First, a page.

Does this argument support the simulation hypothesis?


Induction and argument by analogy is an important and plausible method of obtaining knowledge in both science and philosophy.

So if we consider the analogy to be a good and valid principle, then we must accept the statement that our universe is created by a creator or simulated?

If we do not agree with the fact that we live in a simulation, then we do not agree with induction and argument by analogy?

Did I misunderstand something?

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    The watchmaker is an argument for God for churchgoers. The simulation hypothesis is an argument for God for TED talk attendees.
    – user4894
    Commented Apr 17 at 22:22
  • I did not understand. Does the watchmaker's argument support the simulation hypothesis?
    – Arnold
    Commented Apr 17 at 22:23
  • 1
    From the link you gave, I'd say yes.
    – user4894
    Commented Apr 17 at 22:26
  • 3
    We do not consider analogy to be a good and valid principle of obtaining knowledge. We consider some analogies to be good and valid, when structural parts of different phenomena can be matched to each other and the analogy is applied within limits warranted by this match. Analogies can also be useful for generating ideas that have to be tested further, not knowledge. For the most part, analogies are poor guides to knowledge.
    – Conifold
    Commented Apr 17 at 23:31
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    If analogy were a reliable principle of derivation, then would the watchmaker's argument necessarily support the simulation hypothesis?
    – Arnold
    Commented Apr 18 at 6:40

3 Answers 3


Does [the watchmaker analogy] support the simulation hypothesis?

The latter may be seen as a special case of the former: from "we live in a Designer's creation (tout court)", to "we live in a Designer's computer simulation (specifically)".

So if we consider the analogy to be a good and valid principle, we must accept the statement that our universe is created by a creator or simulated?

Analogy is a rhetorical device, in a first instance for explanation (explaining "this" by similarity to "that"). Indeed, the "watchmaker analogy" is not essentially an analogy: it is a teleological argument, i.e. one that presupposes a finality/intentionality to the world, and that is a form of theism, since this element of finality has the same connotations as a separate and intentional God.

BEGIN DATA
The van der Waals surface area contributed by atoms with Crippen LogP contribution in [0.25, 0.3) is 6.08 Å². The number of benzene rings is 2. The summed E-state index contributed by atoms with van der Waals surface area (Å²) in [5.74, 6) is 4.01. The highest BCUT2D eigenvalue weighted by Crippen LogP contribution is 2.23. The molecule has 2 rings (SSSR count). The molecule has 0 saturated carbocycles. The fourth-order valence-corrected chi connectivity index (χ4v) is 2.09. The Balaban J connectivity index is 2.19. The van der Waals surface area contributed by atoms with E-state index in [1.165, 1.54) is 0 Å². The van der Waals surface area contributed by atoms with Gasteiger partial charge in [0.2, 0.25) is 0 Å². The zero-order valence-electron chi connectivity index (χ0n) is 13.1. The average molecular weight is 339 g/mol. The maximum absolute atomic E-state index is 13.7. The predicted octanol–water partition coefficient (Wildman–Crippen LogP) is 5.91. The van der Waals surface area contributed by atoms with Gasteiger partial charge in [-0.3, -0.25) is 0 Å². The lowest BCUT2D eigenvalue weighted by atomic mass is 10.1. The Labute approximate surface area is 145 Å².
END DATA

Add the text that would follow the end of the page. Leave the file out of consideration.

That said, you would/should accept that "our universe is created by a creator or simulated" only to the extent that you find the "watchmaker analogy" compelling, which ultimately means confronting and accepting, if you do, its premise.


You are making a basic mistake in your reasoning, which is ironic since you have recently asked so many questions about reasoning. You seem to assume that if a particular method of reasoning can be applied to reach a conclusion, then either the conclusion must be right or the method of reasoning you have adopted must be wrong. That is a false dichotomy. Methods of reasoning can lead to differing conclusions as a result of factors that are not related to the method per se. For example, in practice much reasoning involves judgements, in which the relative importance or likelihood of some topic under consideration needs to be weighed on a subjective basis, and different people may make different judgements, resulting in different conclusions.

More generally, methods of reasoning are subject to the 'garbage in, garbage out' rule, and various other opportunities for abuse which have nothing to do with the method itself.

The plausibility of arguments by analogy depends on the relevance of the analogy, which again can be a matter of subjective judgement. If I am a trained mechanic, and I have seen n cars with a particular set of symptoms caused by a common fault with the spark plugs, then when I see the n+1th car with the same symptoms, I might reason by analogy that it has the same fault, because the analogy has a high degree of relevance. If I see a steam engine with similar symptoms, I would be foolish to go looking for spark plugs among the workings of the machine.

  • A nitpick if you won't mind: analogy strictly speaking is a "rhetorical device", where rhetoric is a branch of linguistics. Indeed, "argument by analogy" is only improperly an argument. Commented Apr 18 at 6:15
  • @JulioDiEgidio I agree that analogy is a rhetorical device or figure of speech. However, nowadays the use of the word has broadened somewhat! Commented Apr 18 at 7:44
  • Indeed, but that I consider a problem, along the lines of the simplification of the dictionary and of every discourse, including and especially the philosophical one: here about understanding what an analogy is and the role it may actually play. Commented Apr 18 at 7:58

Reaching a post-human level of civilizational development is an inevitability if we account for billions of worlds over billions of years.

And if post-human civilization transforms itself into consciousness outside the human body, then creation of simulator(s) allowing this digital consciousness to play in the semi-real world will also be inevitable.

No one in his right mind could argue that it is technically impossible to create a "high-fidelity ancestor simulation".

I think the article brought in this question proves that.

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